Monday, August 31, 2009

On Sacred Arts

"A Navajo rug may be a commodity for trade.

It also may be the voice of the weaver’s prayers and dreams"

It's my great privilege to be a resident artist at Wesley Seminary this fall, and I'm excited to be in Washington D.C. as well........excited to be learning all that is to be learned and shared here. They are very generously also giving me an opportunity to realize my "Circle of Hands" piece, which has been in my imagination for a long time; now to figure out how to execute it. Finally I can get this image out of my head and on to a wall!
Yesterday I had a brief conversation with a young woman who mentioned that spirituality (or religion) is often discouraged, almost "taboo" in the world of contemporary art. I had to agree, although perhaps things have changed a bit since the 1980's when I received my MFA. I remember emerging from that time with a body of work ("A House of Doors" and "When the Word for World was Mother") very much concerned with metaphysical and spiritual exploration, and felt quite angry at the resistance I received at the U.A. for my subject matter. I had an enormous desire to find out who, what, and where art and spirituality were united in contemporary life.

"If you bring forth what is within you it will save you.

If you do not bring forth what is within you, it will harm you."

.....from the Gospel of Thomas

So I did what I've always done, took off travelling on a "vision quest" that lasted almost 5 years, visiting California and New York City, and points in between. The result was a collection of interviews I intended to make into a book called "Seeing in a Sacred Manner"; the book was never published, although some of the interviews were published with the kind permission of those artists who granted them to me, among them Alex and Allyson Grey (The Sacred Mirrors), Rafael Ortiz (Physio-Psycho-Alchemy), Rachel Rosenthal (Pangaean Dreams), Kathleen Holder (The December Series), and others. In retrospect, I wish I could have made their conversations more available to others, because what they had to say was so profoundly inspiring to me, and so important to others seeking to understand the same questions.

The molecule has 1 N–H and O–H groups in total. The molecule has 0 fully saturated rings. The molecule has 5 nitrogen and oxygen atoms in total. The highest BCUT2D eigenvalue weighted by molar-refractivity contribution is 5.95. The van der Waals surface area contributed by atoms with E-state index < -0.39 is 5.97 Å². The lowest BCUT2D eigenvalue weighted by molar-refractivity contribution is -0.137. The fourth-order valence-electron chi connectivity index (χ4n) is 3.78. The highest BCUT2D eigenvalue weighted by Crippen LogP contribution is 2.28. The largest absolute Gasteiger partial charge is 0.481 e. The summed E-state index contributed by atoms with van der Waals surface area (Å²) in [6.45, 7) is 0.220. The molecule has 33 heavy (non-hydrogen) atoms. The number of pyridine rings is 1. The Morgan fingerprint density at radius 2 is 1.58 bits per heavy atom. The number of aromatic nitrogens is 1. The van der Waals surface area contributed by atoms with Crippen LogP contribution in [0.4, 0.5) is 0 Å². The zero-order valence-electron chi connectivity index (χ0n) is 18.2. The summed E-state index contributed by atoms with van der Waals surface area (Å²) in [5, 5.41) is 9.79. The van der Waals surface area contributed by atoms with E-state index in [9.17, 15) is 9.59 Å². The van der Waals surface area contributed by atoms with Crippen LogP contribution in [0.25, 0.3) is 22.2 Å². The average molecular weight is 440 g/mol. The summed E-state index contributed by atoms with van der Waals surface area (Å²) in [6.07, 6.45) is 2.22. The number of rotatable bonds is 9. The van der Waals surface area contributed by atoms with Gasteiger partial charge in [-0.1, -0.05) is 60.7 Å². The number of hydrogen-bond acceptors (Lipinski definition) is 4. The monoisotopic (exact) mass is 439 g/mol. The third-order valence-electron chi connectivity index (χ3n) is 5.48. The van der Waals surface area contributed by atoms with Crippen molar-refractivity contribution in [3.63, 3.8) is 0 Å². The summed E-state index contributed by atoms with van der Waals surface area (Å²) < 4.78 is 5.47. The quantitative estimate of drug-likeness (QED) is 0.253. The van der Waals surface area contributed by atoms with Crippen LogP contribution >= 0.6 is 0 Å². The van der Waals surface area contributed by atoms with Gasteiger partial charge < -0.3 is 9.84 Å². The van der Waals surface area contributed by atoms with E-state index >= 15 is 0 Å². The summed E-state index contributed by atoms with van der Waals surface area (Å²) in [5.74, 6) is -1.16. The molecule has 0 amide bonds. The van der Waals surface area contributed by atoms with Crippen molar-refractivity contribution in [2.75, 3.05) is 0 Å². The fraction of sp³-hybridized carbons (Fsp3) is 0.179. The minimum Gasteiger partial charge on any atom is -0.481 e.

Artists in our world have an "identity crisis". We are surrounded with structures that say art is important - schools, museums, galleries, magazines, books, churches. And yet, a contemporary practicing artist is often not given credit for pursuing her or his profession, often not seen as doing something with social significance. I cannot tell you how many times people have asked me what I do, and afterwards responded with "so what's your real job?". We define value in monetary terms, and equate quality or "professionalism" to how much money a "product" makes - which is an insane way to evaluate the "worth" of an innovative work of art, or any innovative work for that matter.
Illuminated manuscript by Hildegard Von Bingham (11th century)

Many of the greatest, and most profoundly transformative, contributions to our world had no "monetary value" whatsoever. Among them, the works of poets such as Rainier Maria Rilke, Rumi, and Gary Snyder, the solitary musings of Emerson at Walden Pond, the great visions of Lakota Medicine Man Black Elk and Hildegard von Bingam. When Van Gogh went into the fields to ecstatically paint the energy he saw in sunflowers or a star strewn night sky, when Georgia O'Keefe gathered bones she found in the New Mexico desert and contemplated them in her studio, when Louise Nevelson found pieces of cast off wood and furniture in the rain- slick streets of New York city.....they were not thinking about anything except the beauty and story they each saw, the creative energy that welled up from that source.

"Compassion is the rooting of vision in the world, and in the whole of being"

....David Michael Levin

Jesus of Nazareth lived as an itinerant teacher, living no where except where he was offered a place to sleep, asking no money for the teachings he offered to all who came to listen and to learn. I can think of no greater example.

I often think of Bali, the amazing way art making, ritual making, music making are so much a part of daily life, from the woven offerings that women make first thing in the morning to the elaborate festivals held on specifically auspicious days. For the Balinese, art is a devotional activity, constantly renewed within the traditions of their Hindu religion.

The Sacred Mirrors (Alex Grey)

"Vision that responds to the cries of the world and is truly engaged with what it sees is not the same as the disembodied eye that observes and reports,that objectifies and enframes. The ability to enter into another's emotions, or to share another's plight, to make their conditions our own, characterizes art in the partnership mode. You cannot define it as self-expression - it is more like relational dynamics.......Partnership demands a willingness to conceive of art in more living terms. It is a way of seeing others as part of ourselves."

.........Suzi Gablick (The Re-Enchantment of Art)

So what is "art process"? Well, for me art is a spiritual practice. I think if one considers it in that light, it becomes so much easier! Making art gets me out of the tyranny of my mind, and into a greater world of seeing, sensing, color, light......being. Sometimes (like with the "Prayers for the Dying" series I did this winter) it helps me to understand grief, to heal emotional losses or conflicts. Increasingly, I am interested in sharing the creative process with others, finding ways to connect with others in creative community.

Form is Empty, Empty is Form (2009)

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